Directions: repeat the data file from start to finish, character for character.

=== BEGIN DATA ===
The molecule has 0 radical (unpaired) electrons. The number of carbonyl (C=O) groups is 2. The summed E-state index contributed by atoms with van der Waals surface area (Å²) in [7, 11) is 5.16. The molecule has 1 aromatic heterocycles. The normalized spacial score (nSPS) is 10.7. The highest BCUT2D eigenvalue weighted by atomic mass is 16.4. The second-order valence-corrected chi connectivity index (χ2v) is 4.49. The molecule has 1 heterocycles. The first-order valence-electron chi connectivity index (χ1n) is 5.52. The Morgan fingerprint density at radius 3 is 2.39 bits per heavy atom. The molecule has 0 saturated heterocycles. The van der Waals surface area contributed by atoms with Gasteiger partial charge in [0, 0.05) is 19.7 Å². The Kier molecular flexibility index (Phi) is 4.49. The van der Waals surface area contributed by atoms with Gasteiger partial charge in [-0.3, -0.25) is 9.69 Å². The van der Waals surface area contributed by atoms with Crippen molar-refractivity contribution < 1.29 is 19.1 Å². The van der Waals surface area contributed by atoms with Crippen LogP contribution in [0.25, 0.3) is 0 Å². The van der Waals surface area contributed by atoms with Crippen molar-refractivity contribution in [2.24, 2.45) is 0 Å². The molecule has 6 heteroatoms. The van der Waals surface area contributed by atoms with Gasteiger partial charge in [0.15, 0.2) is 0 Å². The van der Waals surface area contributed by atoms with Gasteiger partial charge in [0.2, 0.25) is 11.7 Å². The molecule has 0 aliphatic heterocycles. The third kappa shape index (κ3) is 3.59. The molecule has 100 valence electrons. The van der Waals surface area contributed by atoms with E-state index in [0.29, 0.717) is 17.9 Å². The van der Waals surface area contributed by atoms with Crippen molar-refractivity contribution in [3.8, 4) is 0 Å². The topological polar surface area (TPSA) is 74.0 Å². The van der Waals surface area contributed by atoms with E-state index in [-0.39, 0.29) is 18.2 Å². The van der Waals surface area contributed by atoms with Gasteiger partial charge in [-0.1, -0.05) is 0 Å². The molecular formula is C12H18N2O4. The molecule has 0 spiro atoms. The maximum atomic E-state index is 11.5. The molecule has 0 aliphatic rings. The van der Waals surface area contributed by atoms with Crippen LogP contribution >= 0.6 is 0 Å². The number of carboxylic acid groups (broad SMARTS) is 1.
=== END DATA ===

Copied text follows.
The molecule has 0 radical (unpaired) electrons. The number of carbonyl (C=O) groups is 2. The summed E-state index contributed by atoms with van der Waals surface area (Å²) in [7, 11) is 5.16. The molecule has 1 aromatic heterocycles. The normalized spacial score (nSPS) is 10.7. The highest BCUT2D eigenvalue weighted by atomic mass is 16.4. The second-order valence-corrected chi connectivity index (χ2v) is 4.49. The molecule has 1 heterocycles. The first-order valence-electron chi connectivity index (χ1n) is 5.52. The Morgan fingerprint density at radius 3 is 2.39 bits per heavy atom. The molecule has 0 saturated heterocycles. The van der Waals surface area contributed by atoms with Gasteiger partial charge in [0, 0.05) is 19.7 Å². The Kier molecular flexibility index (Phi) is 4.49. The van der Waals surface area contributed by atoms with Gasteiger partial charge in [-0.3, -0.25) is 9.69 Å². The van der Waals surface area contributed by atoms with Crippen molar-refractivity contribution < 1.29 is 19.1 Å². The van der Waals surface area contributed by atoms with Crippen LogP contribution in [0.25, 0.3) is 0 Å². The van der Waals surface area contributed by atoms with Crippen molar-refractivity contribution in [2.24, 2.45) is 0 Å². The molecule has 6 heteroatoms. The van der Waals surface area contributed by atoms with Gasteiger partial charge in [0.15, 0.2) is 0 Å². The van der Waals surface area contributed by atoms with Gasteiger partial charge in [0.2, 0.25) is 11.7 Å². The molecule has 0 aliphatic heterocycles. The third kappa shape index (κ3) is 3.59. The molecule has 100 valence electrons. The van der Waals surface area contributed by atoms with E-state index in [0.29, 0.717) is 17.9 Å². The van der Waals surface area contributed by atoms with Crippen molar-refractivity contribution in [3.8, 4) is 0 Å². The topological polar surface area (TPSA) is 74.0 Å². The van der Waals surface area contributed by atoms with E-state index in [-0.39, 0.29) is 18.2 Å². The van der Waals surface area contributed by atoms with Gasteiger partial charge in [-0.1, -0.05) is 0 Å². The molecular formula is C12H18N2O4. The molecule has 0 spiro atoms. The maximum atomic E-state index is 11.5. The molecule has 0 aliphatic rings. The van der Waals surface area contributed by atoms with Crippen LogP contribution >= 0.6 is 0 Å². The number of carboxylic acid groups (broad SMARTS) is 1.